Is America About To Lose Its Free Press?

"Maybe, they think, efforts to 'open up our libel laws,' dismissals of the lamestream media as 'fake news' and even threats of violence against journalists could do the country some good."


Via Catherine Rampell for WaPo

We members of the media probably sound a little self-serving when we complain about constant attacks on press freedom.

Press freedom is a sacred democratic value, enshrined right there in the Constitution! we huff to whoever will listen.

Needless to say, lots of Americans remain unconvinced.

As I noted last week, a recent NPR-PBS NewsHour-Marist poll found that 4 in 10 Republicans believe the United States has too greatly expanded freedom of the press. Since then, an American Press Institute survey found that 6 in 10 Republicans believe news organizations primarily just prevent political leaders from doing their jobs.

Fed a steady diet of media vilification (served up by both left and right), Americans are apparently unmoved by citations of political texts that feel far removed from their daily lives. Maybe, they think, efforts to “open up our libel laws,” dismissals of the lamestream media as “fake news” and even threats of violence against journalists could do the country some good.

To those indifferent to abstract political ideals, let me offer a more practical reason to be alarmed by assaults on media freedom: the fact that the government can, and inevitably will, screw up.

Events over recent weeks suggest that Republicans’ war on the media should not be viewed in isolation. It’s part of a broader strategy to discredit and disempower any independent voice trying, however imperfectly, to hold politicians to account.

Take, for example, the relentless attacks on the Congressional Budget Office, a nonpartisan federal agency created in 1974 precisely so that Congress and the public could rely on technical expertise from independent analysts with no dog in the fight.

The CBO issues dozens of bill scores and reports each year, and no scores have come with higher stakes this year than its assessments of Republicans’ Obamacare repeal plans. Sensing that the news on the Senate’s latest bill would be bad, though, Republicans have been doing everything they can to smear the character, motives and competence of the agency. (Late Monday the bill was struck by what may turn out to be a death blow; two more Republican senators announced their opposition, leaving the legislation with no path to passage, at least in its current form.)

In March, asked about a CBO score forecasting that the House GOP’s health-care bill would cause tens of millions of Americans to lose their insurance, former House speaker and Trump surrogate Newt Gingrich called the federal agency “corrupt” and “dishonest.”

White House officials ramped up their own attacks over subsequent months. This past week the White House criticized the accuracy of the CBO in a video that misspelled the word “inaccurately.” (You can’t make this stuff up.)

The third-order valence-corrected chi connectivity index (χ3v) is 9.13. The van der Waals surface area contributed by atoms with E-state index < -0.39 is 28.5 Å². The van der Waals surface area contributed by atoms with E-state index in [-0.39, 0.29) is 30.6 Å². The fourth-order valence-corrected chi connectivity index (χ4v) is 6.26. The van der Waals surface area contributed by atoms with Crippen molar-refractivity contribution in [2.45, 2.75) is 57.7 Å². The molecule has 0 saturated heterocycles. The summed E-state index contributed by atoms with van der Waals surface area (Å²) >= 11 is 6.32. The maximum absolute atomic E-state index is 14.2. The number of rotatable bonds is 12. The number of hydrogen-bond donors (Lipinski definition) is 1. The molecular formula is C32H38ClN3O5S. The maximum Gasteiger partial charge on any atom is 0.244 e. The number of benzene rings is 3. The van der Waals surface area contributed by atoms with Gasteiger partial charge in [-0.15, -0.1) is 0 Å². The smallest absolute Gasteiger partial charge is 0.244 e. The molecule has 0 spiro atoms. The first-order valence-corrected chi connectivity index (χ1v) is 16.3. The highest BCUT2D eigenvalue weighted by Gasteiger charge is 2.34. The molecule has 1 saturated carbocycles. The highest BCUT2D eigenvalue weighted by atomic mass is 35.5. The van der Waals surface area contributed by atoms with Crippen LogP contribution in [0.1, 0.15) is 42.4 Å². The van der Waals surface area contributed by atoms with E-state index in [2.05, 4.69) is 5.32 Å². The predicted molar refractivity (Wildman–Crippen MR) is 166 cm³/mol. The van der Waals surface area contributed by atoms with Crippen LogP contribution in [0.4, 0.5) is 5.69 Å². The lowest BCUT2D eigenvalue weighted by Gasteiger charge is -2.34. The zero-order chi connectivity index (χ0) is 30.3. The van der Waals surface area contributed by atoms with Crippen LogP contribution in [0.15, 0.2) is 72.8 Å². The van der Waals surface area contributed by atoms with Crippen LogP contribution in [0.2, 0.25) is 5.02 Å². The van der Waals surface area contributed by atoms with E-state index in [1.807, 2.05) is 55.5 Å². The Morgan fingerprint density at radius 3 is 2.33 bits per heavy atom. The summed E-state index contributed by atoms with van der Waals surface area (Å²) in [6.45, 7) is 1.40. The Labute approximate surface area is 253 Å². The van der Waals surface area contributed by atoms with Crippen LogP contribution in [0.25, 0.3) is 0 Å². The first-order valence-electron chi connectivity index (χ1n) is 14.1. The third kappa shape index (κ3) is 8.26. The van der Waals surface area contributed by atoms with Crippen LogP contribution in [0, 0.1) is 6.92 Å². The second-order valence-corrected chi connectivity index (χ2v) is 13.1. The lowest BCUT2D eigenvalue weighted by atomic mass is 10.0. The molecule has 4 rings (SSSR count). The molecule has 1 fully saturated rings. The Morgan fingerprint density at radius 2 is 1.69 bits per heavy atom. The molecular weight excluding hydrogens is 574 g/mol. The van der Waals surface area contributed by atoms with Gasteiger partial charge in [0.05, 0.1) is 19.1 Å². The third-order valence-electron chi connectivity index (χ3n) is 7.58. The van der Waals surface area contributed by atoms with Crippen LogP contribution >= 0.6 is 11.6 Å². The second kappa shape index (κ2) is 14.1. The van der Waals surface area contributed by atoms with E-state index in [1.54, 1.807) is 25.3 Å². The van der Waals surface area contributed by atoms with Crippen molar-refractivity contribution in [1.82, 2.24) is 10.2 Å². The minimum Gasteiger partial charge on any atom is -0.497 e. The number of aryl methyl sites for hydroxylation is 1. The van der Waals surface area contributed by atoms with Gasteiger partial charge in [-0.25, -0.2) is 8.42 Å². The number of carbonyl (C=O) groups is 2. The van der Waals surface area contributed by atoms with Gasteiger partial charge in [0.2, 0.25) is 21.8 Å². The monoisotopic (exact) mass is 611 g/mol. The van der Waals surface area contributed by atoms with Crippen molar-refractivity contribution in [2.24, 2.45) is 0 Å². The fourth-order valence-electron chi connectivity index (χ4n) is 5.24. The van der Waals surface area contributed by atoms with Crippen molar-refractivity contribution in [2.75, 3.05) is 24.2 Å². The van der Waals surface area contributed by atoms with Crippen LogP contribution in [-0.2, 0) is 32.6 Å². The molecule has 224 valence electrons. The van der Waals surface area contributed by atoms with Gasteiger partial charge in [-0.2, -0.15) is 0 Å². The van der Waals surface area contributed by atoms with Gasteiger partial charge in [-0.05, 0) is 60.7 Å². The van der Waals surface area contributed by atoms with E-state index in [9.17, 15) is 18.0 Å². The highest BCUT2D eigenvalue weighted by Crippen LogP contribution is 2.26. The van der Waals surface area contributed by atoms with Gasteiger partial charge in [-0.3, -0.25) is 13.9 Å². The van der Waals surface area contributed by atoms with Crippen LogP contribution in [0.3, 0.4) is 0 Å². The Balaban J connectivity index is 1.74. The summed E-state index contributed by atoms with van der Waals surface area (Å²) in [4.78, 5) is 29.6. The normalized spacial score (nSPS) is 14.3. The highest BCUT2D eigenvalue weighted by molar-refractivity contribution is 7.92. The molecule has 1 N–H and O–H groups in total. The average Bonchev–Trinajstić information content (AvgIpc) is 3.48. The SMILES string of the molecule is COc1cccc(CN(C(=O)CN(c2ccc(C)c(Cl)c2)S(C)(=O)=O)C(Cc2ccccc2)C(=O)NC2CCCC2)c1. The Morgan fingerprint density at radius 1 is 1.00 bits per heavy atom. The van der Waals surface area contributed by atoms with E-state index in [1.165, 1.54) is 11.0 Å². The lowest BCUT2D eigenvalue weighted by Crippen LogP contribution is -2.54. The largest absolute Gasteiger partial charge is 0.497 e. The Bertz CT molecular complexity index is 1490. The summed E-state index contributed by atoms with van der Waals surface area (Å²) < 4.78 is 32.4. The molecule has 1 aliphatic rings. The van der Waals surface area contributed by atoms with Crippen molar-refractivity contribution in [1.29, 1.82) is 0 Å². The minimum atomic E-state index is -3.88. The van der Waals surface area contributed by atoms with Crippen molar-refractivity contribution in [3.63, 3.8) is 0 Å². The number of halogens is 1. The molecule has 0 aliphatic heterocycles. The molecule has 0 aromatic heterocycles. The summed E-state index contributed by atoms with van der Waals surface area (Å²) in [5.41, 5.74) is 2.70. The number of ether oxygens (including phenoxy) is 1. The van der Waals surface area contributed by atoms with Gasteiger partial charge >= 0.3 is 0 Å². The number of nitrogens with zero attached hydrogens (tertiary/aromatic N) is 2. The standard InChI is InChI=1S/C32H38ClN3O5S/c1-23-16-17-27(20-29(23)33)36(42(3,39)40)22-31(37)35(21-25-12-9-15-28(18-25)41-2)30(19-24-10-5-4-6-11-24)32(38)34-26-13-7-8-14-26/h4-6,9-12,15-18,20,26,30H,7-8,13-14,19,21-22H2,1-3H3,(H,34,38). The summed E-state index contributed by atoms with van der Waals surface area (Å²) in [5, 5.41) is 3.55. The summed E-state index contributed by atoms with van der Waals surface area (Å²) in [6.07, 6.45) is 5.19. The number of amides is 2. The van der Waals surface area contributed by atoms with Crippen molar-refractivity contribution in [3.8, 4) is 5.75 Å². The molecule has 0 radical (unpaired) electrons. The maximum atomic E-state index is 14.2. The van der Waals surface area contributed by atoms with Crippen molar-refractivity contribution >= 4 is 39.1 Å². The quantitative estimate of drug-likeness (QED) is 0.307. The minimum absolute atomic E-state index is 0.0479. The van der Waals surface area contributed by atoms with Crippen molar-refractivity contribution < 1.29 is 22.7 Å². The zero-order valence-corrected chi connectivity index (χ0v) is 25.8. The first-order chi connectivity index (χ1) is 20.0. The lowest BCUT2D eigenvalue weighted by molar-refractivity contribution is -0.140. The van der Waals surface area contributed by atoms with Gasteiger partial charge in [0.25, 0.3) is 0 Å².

The last straw came in an op-ed published by The Post over the weekend, when two Trump officials preemptively declared that whatever the nonpartisan Congressional Budget Office reported on the Senate Republicans’ health-care bill, “the CBO’s estimates will be little more than fake news.”

That is, now the CBO is being slurred with the nastiest comparison of all: to the media.

The nation’s independent federal statistical agencies have lately found themselves in similar crosshairs. They have been praised when their numbers reflect favorably upon Republicans but mercilessly attacked when their data show otherwise.

The nonpartisan Office of Government Ethics, the internal watchdog tasked with helping executive-branch officials avoid conflicts of interest, has also been repeatedly and unfairly accused of partisanship under this administration. The neutering of this agency has made it much harder to ensure that federal officials are making decisions in the best interests of the country — an embarrassment at home and abroad.

“I think we are pretty close to a laughingstock at this point,” Walter M. Shaub Jr., the departing head of the agency, told the New York Times over the weekend.

And then there’s the Trump administration’s unrelenting attacks on an independent federal judiciary, the last best hope against government excess and impropriety.

The common message from Trump officials and co-partisans on Capitol Hill through all these actions: Trust us, and us alone. Anyone who contradicts us is spouting #fakenews. 

Maybe this plan will buy Republicans some time, but they can’t outrun bad news forever. At some point, presumably, members of the public will notice if they, oh, lose their health insurance. Just because President Trump declares a Russia story or the unemployment rate “fake” doesn’t make it so.


9 comments on “Is America About To Lose Its Free Press?

  1. Fiodhrid

    How’s about reporting both sides of the story? How about something regarding the media’s war on Republicans, huh? How about reporting an article that actually addresses the numbers being used by the CBO, huh?